The world of 3D printing is far from being a gimmick
I’ve been watching the world of 3D printing evolve over the past few years. Initially my thoughts were that it was a bit of gimmick, basically we would be able to buy a $5000 printer and print out a whistle. How wrong I was.
3D printing is truly extraordinary and right here right now, it is transforming industries around the world. The reality is that 3D printing enables one off manufacturing at an extraordinary level. It has applications across every industry and as always, there are those early adopters who have taken the bull by the horn.
To really showcase the diversity and the potential of 3D printing, here are seven examples that show just a little of the potential of this incredible technology.
1. 3D printing a human kidney.
Early experiments have demonstrated that we could certainly be printing human organs as a fairly mainstream medical procedure before we know it. Whole tissues and organs are being produced and every week, this technology is advancing. Imagine how the world would change if organs could be 3D printed as opposed to harvested from donors?
To find out more - https://www.ted.com/talks/anthony_atala_printing_a_human_kidney
2. 3D printing a complete house - no plumbing needed, fully self-sufficient
This is extraordinary - a complete house, albeit a small cabin style house, fully 3D printed and totally self sufficient in terms of power. There are a number of companies producing these houses around the world and they are cheap (less than $10,000 USD) and fast to print and assemble. Imagine how this could impact housing around the world, particularly in developing countries.
3. 3D printing a Tyrannosaurus Rex Skeleton
The scientific field has been quick to embrace 3D printing. By being able to turn scans of fossils into printed skeletons, incredible advancements are being made. One of the biggest and most impressive 3D printing exercises was a complete Tyrannosaurus Rex Skeleton
4. 3D printing prosthetic limbs
The medical applications for 3D printing go beyond organs to include actually printing our customised prosthetic limbs. This technology is being applied in countries where landmines have created generations of people with missing limbs. Of course there are some limitations, but being able to print customised replacement limbs on a mass scale, will give a lot of people a much better quality of life.
5. 3D printing of Mummies - 2000 year old Mummy’s face
Archaeologists are using 3D printing to learn more about the artefacts that they find without damaging the original piece. This will in turn provide astonishing facts and observations that have previously been unknown, simply because of the limitations of science.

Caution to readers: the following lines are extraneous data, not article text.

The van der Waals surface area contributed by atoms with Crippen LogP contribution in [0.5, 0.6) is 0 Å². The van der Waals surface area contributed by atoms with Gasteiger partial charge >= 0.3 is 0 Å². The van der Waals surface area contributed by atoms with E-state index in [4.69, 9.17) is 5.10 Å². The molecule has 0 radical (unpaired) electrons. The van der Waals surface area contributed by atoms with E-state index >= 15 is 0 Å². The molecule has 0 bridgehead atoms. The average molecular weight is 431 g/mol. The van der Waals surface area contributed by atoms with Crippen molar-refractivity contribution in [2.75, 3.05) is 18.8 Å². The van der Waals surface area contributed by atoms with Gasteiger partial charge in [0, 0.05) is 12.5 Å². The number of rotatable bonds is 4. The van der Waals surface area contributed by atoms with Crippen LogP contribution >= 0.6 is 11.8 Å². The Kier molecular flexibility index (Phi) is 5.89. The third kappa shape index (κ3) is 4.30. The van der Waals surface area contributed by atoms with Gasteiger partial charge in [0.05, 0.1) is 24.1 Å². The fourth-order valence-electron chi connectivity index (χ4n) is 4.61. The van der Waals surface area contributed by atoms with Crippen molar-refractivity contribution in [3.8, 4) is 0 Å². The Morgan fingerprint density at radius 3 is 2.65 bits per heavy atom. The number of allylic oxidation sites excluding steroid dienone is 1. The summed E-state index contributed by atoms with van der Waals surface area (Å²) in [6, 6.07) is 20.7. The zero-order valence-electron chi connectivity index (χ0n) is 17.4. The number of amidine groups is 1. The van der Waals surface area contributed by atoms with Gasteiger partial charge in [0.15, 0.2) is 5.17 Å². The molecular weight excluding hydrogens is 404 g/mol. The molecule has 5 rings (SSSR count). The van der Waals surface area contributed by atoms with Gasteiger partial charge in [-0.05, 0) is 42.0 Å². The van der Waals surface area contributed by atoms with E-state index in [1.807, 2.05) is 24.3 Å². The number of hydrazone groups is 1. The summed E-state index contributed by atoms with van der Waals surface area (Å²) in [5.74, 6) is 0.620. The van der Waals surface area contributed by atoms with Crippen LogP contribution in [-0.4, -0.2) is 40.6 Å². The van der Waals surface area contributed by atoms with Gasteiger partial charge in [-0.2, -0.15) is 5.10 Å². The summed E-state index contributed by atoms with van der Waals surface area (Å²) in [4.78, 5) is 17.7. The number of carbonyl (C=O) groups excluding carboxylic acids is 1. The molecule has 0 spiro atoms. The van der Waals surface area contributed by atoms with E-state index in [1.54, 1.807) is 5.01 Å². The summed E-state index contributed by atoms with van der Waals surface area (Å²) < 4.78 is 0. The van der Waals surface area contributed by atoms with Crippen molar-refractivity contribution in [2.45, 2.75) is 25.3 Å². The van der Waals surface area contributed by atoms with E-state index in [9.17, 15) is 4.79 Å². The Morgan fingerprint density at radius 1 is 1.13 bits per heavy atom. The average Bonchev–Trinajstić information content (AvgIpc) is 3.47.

6. 3D printing a full colour inkjet 3D printer
This one is just kind of fun, but at the same time, it shows the potentially self-sustaining nature of 3D printers. If your current 3D printer is on the way out, you simply print a new one. Now I doubt that it’s that simple, and I’m pretty sure you still need someone who knows how to put it together, but those issues will become less significant, especially as new products are designed with 3D printing in mind (there is talk of car engines being made in modules that can be 3D printed and simply plugged together like Lego blocks).
For more information - https://ultimaker.com/en/stories/20882-making-a-full-color-inkjet-3d-printer
7. 3D printing a lawnmower
In a more practical and relevant sense, 3D printing has the potential to change a lot of our daily life. For example, getting household items and appliances printed, like a lawnmower. This sounds kind of nice, but think about all of the items around your house that you’ve purchased and need to replace periodically?
For more information - https://3dprint.com/34873/3d-printed-lawn-mower/
These are just a few examples of 3D printing as it stands today. And the minute this article came out, it was out of date with what has been developed somewhere in the 3D printing world at this moment.
What are the limits? Who knows but we are right at the beginning of this incredible technology that some experts say it is as potentially transformational as the Internet. As more industries grasp the potential, apply it to their needs and problems, it is certain to start gathering pace.
Of course there will be winners and there will be losers, this is the result of any technology. It’s coming, and it’s coming fast, so the question is how will 3D printing impact your business?
In 10 years time 3D printing will be a part of our everyday life, especially as printers get faster, cheaper, more specialised and more accessible. There is little doubt about that. Their true potential is nowhere near realised but it will most certainly be extraordinary
If you’re a business in Brisbane register here to access up to 7 hours free print time with Creat3d Brisbane Lab
About the contributor:
Andrew Griffiths is Australia’s leading Small Business author with 12 books published and currently sold in over 60 countries. He is widely acknowledged as one of the leading minds in the Small Business space. He is a regular columnist on Inc.com out of New York, a Small Business commentator for CBS, a Mentor in the highly acclaimed Key Person of Influence programme and much more. Touting his own unique style of street-smart wisdom and inspiration, Andrew really is one of a kind. Website:http://www.andrewgriffiths.com.au